Posted on November 27, 2010 by nairobi2010
On Saturday we went to Eastleigh, a neighborhood within Nairobi. To note, I thought the place was called ‘Isli’ until I saw it written correctly on the side of the bus and put the pieces together. Our target was the Eastleigh Market, which is over a square mile (if not two) of streets and buildings filled with all variety of shops. It’s Somali run (which means that 98% of the women we encountered had undergone FGM–type 3–per my last post) and is the greatest place to find what you need. When I told my host mom where we were going, her first comment was ‘oh, it’s going to be crowded,’ and while it wasn’t quite as bad as I had imagined, there certainly was a lot of hustle and bustle to it. We took bus number 6/9 (on which I learned the slang that ‘MauMau’ means 20 bob. Bob means shillings, which I already knew, but apparently there is also slang for each multiple of ten). I had never been in the direction that this bus goes in (knowingly, at least) and, as perhaps the slang lesson depicts, we were traveling into the unadulterated part of Nairobi. That is, we were certainly getting out of what is typically called European Nairobi (which generally consists of the eight or so square blocks bordering the University), and we were entering a market that many many Kenyans use for their daily functions, in a neighborhood where a substantial number of Kenyans live, beyond the well-polished and higher class city center. The streets were exceptionally dirty, narrow, and crowded, and some of the old buildings were beautiful. I plan on going back, probably more than once, and I’m hoping to bring my camera along on one of those returns. This time, though, I opted to only bring what I could fit in my pockets, for security purposes. I’m really struggling to describe the beauty and exhilaration that came with being in ‘Isli’. To just step back and see all of these people, many of them covered from head to toe in the black burqa going about their way, this seeming chaos in pure function, with an old c. 1900s four story red brick building in the background…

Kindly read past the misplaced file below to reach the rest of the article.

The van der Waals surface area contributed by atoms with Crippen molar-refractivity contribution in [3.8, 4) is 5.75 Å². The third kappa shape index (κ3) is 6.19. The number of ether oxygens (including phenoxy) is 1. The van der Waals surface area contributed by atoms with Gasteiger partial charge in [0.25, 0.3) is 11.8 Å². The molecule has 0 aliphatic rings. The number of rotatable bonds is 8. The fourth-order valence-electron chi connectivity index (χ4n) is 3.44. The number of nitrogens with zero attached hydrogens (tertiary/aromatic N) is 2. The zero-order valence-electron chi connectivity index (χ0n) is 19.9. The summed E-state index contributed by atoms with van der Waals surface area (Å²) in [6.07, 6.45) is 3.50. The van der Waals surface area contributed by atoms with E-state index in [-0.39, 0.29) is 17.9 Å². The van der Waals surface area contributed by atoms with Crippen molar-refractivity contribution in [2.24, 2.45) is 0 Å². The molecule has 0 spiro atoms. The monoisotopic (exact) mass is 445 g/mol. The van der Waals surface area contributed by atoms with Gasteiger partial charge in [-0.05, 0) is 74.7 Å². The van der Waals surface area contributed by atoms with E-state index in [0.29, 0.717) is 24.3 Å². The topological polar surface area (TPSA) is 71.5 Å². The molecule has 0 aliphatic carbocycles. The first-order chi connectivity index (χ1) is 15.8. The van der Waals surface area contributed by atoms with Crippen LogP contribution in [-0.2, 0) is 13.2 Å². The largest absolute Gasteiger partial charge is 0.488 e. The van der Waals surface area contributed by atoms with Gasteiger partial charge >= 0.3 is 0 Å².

Actually, perhaps the best part of this market is that because it is so functional, we don’t get as ripped off as we do in the markets around the city center. We’re obviously white, so usually prices get jacked by 2 or 3 times what things are actually worth and it’s frustrating because we’d almost be willing to pay those prices but we know we’re being lied to and manipulated. You try to bargain and they act insulted for going so low, but you feel insulted because they’re clearly labeling you as a rich tourist. Some of us have agreed that we really wouldn’t mind paying more (since they need money more than we do), but it’s the principle of the matter, especially since we are residents, and even Swahili has its limits (although it helps). But in Isli! We had one person the whole time try to toy with us, and otherwise we got the best prices on things we had ever encountered. And the Muslim community is generally exceptionally welcoming, a claim to which even Christian Kenyans will attest.
Unfortunately I had forgotten to put on sunscreen (yeah…sorry to all you folks in the cloudy land of winter…), which I realized as soon as I left the house, and consequently my nose has become sunburned. Luckily only my nose, but I knew it was happening while we were standing on the edge of the road at a tshirt stand. (I got a cool old-fashioned Adidas shirt for about a dollar–I needed at least one new shirt because, well, lets just say some of my clothes have had a rough go at it). While we were standing there, getting jostled by passers-by in the busy bustle, getting honked at by busses trying to pass and trying to wiggle away from the oncoming tire-bumper-lined, two-wheeled, hand-pulled carts that weave in and out of cars, a poor elderly woman accidentally stepped off the curb into a mud-filled hole that was at one point a functional part of the storm drain. The grate was missing (like usual) and the hole was surrounded by debris and people of course, so it was hard to see. We all said sorry to her in typical Kenyan fashion (they always say sorry when someone else does something wrong, I don’t understand) but quickly realized that she was actually stuck, literally knee-deep in mud that wouldn’t release her. Eventually I slipped my arms under hers and with the help of another literally had to lift her out of its squelching grasp. We had been hovering around this hole for at least fifteen minutes and it’s amazing none of us landed in it ourselves, but you’d have never known the mud went that deep.
The markets of Kenya, like this one, are so far some of my favorite places to be. I’m not talking about the tourist markets, like City Market or Massai Market, but the ones that are purely functional, the ones that are daily Kenyan. (That’s not to say that there aren’t functional natures of the other ones, or that Kenyans don’t frequent them as well; rather, there are markets that aren’t typically touristed, and those are the ones that I like). They are different, in their style, in their purpose, in the very air that surrounds them, and it is quite an invigorating feeling. It‘s a way to meet Kenyans on a more equal level, around the common humanity of daily life.
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